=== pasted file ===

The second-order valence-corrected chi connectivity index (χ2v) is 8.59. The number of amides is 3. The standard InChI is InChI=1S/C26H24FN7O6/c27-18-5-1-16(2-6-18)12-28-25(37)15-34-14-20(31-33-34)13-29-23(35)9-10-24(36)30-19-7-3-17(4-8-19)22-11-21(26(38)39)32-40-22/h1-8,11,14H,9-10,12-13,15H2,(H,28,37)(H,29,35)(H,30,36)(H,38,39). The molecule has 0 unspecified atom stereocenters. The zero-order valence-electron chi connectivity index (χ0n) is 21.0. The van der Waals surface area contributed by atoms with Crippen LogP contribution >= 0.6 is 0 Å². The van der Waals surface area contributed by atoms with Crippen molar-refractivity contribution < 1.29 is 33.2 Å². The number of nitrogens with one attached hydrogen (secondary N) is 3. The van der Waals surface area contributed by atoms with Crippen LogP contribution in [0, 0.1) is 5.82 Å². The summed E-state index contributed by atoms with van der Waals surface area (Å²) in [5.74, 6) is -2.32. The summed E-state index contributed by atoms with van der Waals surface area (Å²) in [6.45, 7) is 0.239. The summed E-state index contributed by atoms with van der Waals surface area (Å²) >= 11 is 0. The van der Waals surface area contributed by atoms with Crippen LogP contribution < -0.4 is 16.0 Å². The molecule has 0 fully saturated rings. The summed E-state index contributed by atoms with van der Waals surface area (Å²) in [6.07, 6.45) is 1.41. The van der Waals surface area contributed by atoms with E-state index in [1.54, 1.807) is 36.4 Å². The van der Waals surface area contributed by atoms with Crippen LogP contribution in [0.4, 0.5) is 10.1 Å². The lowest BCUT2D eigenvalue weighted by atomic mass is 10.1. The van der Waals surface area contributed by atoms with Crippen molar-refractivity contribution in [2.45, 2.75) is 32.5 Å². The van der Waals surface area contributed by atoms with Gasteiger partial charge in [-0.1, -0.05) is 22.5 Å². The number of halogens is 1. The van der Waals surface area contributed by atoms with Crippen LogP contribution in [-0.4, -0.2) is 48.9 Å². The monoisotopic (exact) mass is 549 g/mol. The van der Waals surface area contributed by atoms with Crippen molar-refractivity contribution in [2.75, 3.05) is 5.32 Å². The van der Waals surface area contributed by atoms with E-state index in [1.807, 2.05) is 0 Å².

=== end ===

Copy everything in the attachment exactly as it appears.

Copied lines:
The second-order valence-corrected chi connectivity index (χ2v) is 8.59. The number of amides is 3. The standard InChI is InChI=1S/C26H24FN7O6/c27-18-5-1-16(2-6-18)12-28-25(37)15-34-14-20(31-33-34)13-29-23(35)9-10-24(36)30-19-7-3-17(4-8-19)22-11-21(26(38)39)32-40-22/h1-8,11,14H,9-10,12-13,15H2,(H,28,37)(H,29,35)(H,30,36)(H,38,39). The molecule has 0 unspecified atom stereocenters. The zero-order valence-electron chi connectivity index (χ0n) is 21.0. The van der Waals surface area contributed by atoms with Crippen LogP contribution >= 0.6 is 0 Å². The van der Waals surface area contributed by atoms with Crippen molar-refractivity contribution < 1.29 is 33.2 Å². The number of nitrogens with one attached hydrogen (secondary N) is 3. The van der Waals surface area contributed by atoms with Crippen LogP contribution in [0, 0.1) is 5.82 Å². The summed E-state index contributed by atoms with van der Waals surface area (Å²) in [5.74, 6) is -2.32. The summed E-state index contributed by atoms with van der Waals surface area (Å²) in [6.45, 7) is 0.239. The summed E-state index contributed by atoms with van der Waals surface area (Å²) >= 11 is 0. The van der Waals surface area contributed by atoms with Crippen LogP contribution < -0.4 is 16.0 Å². The molecule has 0 fully saturated rings. The summed E-state index contributed by atoms with van der Waals surface area (Å²) in [6.07, 6.45) is 1.41. The van der Waals surface area contributed by atoms with E-state index in [1.54, 1.807) is 36.4 Å². The van der Waals surface area contributed by atoms with Crippen LogP contribution in [0.4, 0.5) is 10.1 Å². The lowest BCUT2D eigenvalue weighted by atomic mass is 10.1. The van der Waals surface area contributed by atoms with Crippen molar-refractivity contribution in [2.45, 2.75) is 32.5 Å². The van der Waals surface area contributed by atoms with Gasteiger partial charge in [-0.1, -0.05) is 22.5 Å². The number of halogens is 1. The van der Waals surface area contributed by atoms with Crippen LogP contribution in [-0.4, -0.2) is 48.9 Å². The monoisotopic (exact) mass is 549 g/mol. The van der Waals surface area contributed by atoms with Crippen molar-refractivity contribution in [2.75, 3.05) is 5.32 Å². The van der Waals surface area contributed by atoms with E-state index in [1.807, 2.05) is 0 Å².